Intel's Computer Clubhouses - Where IT meets the community

The Intel-sponsored Computer Clubhouses provide at-risk students with the opportunity to engage with other students and diverse mentors to not only learn about computer technology but also to apply what they learn to real-world issues.

What began as a small partnership with the MIT Media Lab in the Boston Museum of Science is now an international network of so-called Computer Clubhouses providing safe, out of school learning opportunities for 25,000 students per year from underserved communities in 20 different countries around the world. What's fascinating about the Compter Clubhouses, though, is not that they're teaching kids how to use computers. Rather, they're teaching kids to use computers to solve social problems and create compelling content.

This past weekend, the Computer Clubhouse Network brought together students from all over the world for a Teen Summit in Boston where young people could share the work they are doing in their individual Clubhouses. The Clubhouses themselves, sponsored largely by Intel, use constructivist learning principles to engage students in a wide variety of computing projects and provide a safe learning environment in communities where after-school programs are often quite limited. As described in the Computer Clubhouse website,

The Clubhouse is filled with creative tools, creative people, and the time to explore. Beyond “learning-by-doing,” it’s “learning-by-designing.” When young people first visit the Clubhouse, they are able to choose among introductory exploration activities, including designing their own dream house, mixing their own digitized music, experimenting with image processing and building a robot. As they continue their involvement in the Clubhouse program, participants begin to develop more in-depth projects, either individually or as part of a project group. Over time groups of projects become portfolios which can support college and career ambitions.

I had the opportunity to talk with a young man named Brandon David before he left Chicago for his first trip out of Illinois to the Teen Summit. Brandon is a member of the Howard Area Computer Clubhouse and, although he has only been involved for a year, has already created an original video game in Scratch called Bomberman 3D and rendered his own characters in Animation Master.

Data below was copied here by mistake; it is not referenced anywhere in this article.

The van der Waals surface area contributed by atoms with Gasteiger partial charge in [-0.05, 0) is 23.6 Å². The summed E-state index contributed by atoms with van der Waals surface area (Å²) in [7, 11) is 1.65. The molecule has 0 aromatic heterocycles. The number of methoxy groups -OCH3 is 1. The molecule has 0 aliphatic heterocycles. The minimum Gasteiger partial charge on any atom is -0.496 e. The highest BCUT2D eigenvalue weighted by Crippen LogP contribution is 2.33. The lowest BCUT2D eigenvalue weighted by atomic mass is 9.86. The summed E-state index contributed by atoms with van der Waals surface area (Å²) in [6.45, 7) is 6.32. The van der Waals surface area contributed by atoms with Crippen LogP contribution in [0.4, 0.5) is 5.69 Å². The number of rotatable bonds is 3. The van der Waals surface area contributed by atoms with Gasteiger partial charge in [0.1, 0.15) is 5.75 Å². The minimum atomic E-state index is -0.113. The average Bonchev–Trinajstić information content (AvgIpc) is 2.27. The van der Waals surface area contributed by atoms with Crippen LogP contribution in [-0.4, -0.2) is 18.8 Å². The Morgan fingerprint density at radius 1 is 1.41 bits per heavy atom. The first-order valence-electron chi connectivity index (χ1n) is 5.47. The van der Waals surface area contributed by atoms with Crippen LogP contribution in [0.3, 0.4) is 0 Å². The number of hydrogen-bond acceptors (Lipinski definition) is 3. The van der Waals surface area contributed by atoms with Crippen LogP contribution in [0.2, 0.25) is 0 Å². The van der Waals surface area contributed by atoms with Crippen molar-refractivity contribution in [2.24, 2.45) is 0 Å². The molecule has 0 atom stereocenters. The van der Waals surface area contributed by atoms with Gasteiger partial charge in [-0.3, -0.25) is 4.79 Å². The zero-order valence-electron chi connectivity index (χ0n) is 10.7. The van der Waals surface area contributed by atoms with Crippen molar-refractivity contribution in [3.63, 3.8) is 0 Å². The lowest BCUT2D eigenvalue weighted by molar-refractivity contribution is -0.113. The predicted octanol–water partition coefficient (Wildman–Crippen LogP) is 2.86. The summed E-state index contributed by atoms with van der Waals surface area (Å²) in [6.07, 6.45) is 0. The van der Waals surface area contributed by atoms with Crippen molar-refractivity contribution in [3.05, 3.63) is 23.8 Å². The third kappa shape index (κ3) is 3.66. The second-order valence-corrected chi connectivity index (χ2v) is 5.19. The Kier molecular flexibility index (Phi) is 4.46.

His latest game is so extensive that he can no longer host it on MITs Scratch community servers. As Brandon put it,

Because of the Clubhouse, I work harder in school. I’m one of the smartest students in my class and I’m class president. College students are learning how to do the things I'm doing now.

If only it were that easy for all of our at-risk kids, right?

The theme this year for the Teen Summit is "Mobilize, Act, Inspire!" Clearly, Brandon is inspired (and inspired me to break out Scratch again to see where the software stands and think about new ways to use it with students). Yet the students attending the summit are taking the theme several steps further. According to the Summit coordinators,

The youth will share ideas, learn new skills, and work together on projects that address socially conscious challenges such as reducing urban violence and improving the environment.

The students are making videos, animations, broadcasts, and websites dealing with these themes. As Gail Breslow, Intel Computer Clubhouse Network director, explained,

“The goals of the Teen Summit are to inspire Computer Clubhouse youth not only to build hands-on fluency in technology but also to become self-motivated, confident learners through collaborative experiences that spark their interest, expand life skills, and help them become global citizens.

For some views of the Summit, check out the gallery here.

And if you happen to live near a Computer Clubhouse, it just might be worth a phone call to see if they could use another mentor to support this extraordinary program. Talk back below if you were able to attend the Summit or have been involved with Computer Clubhouse network.